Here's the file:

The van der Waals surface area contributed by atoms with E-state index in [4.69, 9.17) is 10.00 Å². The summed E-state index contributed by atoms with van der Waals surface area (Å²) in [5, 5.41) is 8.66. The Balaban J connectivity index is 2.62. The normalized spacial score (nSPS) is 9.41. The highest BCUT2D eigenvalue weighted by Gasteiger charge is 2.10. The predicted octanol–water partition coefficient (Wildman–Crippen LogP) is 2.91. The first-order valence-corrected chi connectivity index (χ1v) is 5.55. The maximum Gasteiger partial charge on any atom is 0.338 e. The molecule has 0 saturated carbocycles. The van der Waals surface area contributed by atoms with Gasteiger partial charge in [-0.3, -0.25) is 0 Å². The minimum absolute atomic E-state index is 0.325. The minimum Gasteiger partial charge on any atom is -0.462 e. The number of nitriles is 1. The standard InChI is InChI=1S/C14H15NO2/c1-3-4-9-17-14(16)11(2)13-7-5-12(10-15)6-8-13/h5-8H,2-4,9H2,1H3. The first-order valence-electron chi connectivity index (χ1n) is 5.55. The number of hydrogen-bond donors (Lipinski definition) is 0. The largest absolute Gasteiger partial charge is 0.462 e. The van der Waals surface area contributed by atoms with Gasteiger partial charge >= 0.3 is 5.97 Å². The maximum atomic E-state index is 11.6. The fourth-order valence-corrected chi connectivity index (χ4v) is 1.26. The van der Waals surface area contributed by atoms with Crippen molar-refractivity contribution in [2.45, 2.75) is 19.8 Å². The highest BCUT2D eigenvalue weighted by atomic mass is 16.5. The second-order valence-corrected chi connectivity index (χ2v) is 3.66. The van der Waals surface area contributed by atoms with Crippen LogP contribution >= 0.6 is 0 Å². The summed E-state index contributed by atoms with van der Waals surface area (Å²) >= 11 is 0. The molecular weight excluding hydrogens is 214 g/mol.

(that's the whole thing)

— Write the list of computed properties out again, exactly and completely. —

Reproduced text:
The van der Waals surface area contributed by atoms with E-state index in [4.69, 9.17) is 10.00 Å². The summed E-state index contributed by atoms with van der Waals surface area (Å²) in [5, 5.41) is 8.66. The Balaban J connectivity index is 2.62. The normalized spacial score (nSPS) is 9.41. The highest BCUT2D eigenvalue weighted by Gasteiger charge is 2.10. The predicted octanol–water partition coefficient (Wildman–Crippen LogP) is 2.91. The first-order valence-corrected chi connectivity index (χ1v) is 5.55. The maximum Gasteiger partial charge on any atom is 0.338 e. The molecule has 0 saturated carbocycles. The van der Waals surface area contributed by atoms with Gasteiger partial charge in [-0.3, -0.25) is 0 Å². The minimum absolute atomic E-state index is 0.325. The minimum Gasteiger partial charge on any atom is -0.462 e. The number of nitriles is 1. The standard InChI is InChI=1S/C14H15NO2/c1-3-4-9-17-14(16)11(2)13-7-5-12(10-15)6-8-13/h5-8H,2-4,9H2,1H3. The first-order valence-electron chi connectivity index (χ1n) is 5.55. The number of hydrogen-bond donors (Lipinski definition) is 0. The largest absolute Gasteiger partial charge is 0.462 e. The van der Waals surface area contributed by atoms with Gasteiger partial charge >= 0.3 is 5.97 Å². The maximum atomic E-state index is 11.6. The fourth-order valence-corrected chi connectivity index (χ4v) is 1.26. The van der Waals surface area contributed by atoms with Crippen molar-refractivity contribution in [2.45, 2.75) is 19.8 Å². The highest BCUT2D eigenvalue weighted by atomic mass is 16.5. The second-order valence-corrected chi connectivity index (χ2v) is 3.66. The van der Waals surface area contributed by atoms with Crippen LogP contribution >= 0.6 is 0 Å². The summed E-state index contributed by atoms with van der Waals surface area (Å²) >= 11 is 0. The molecular weight excluding hydrogens is 214 g/mol.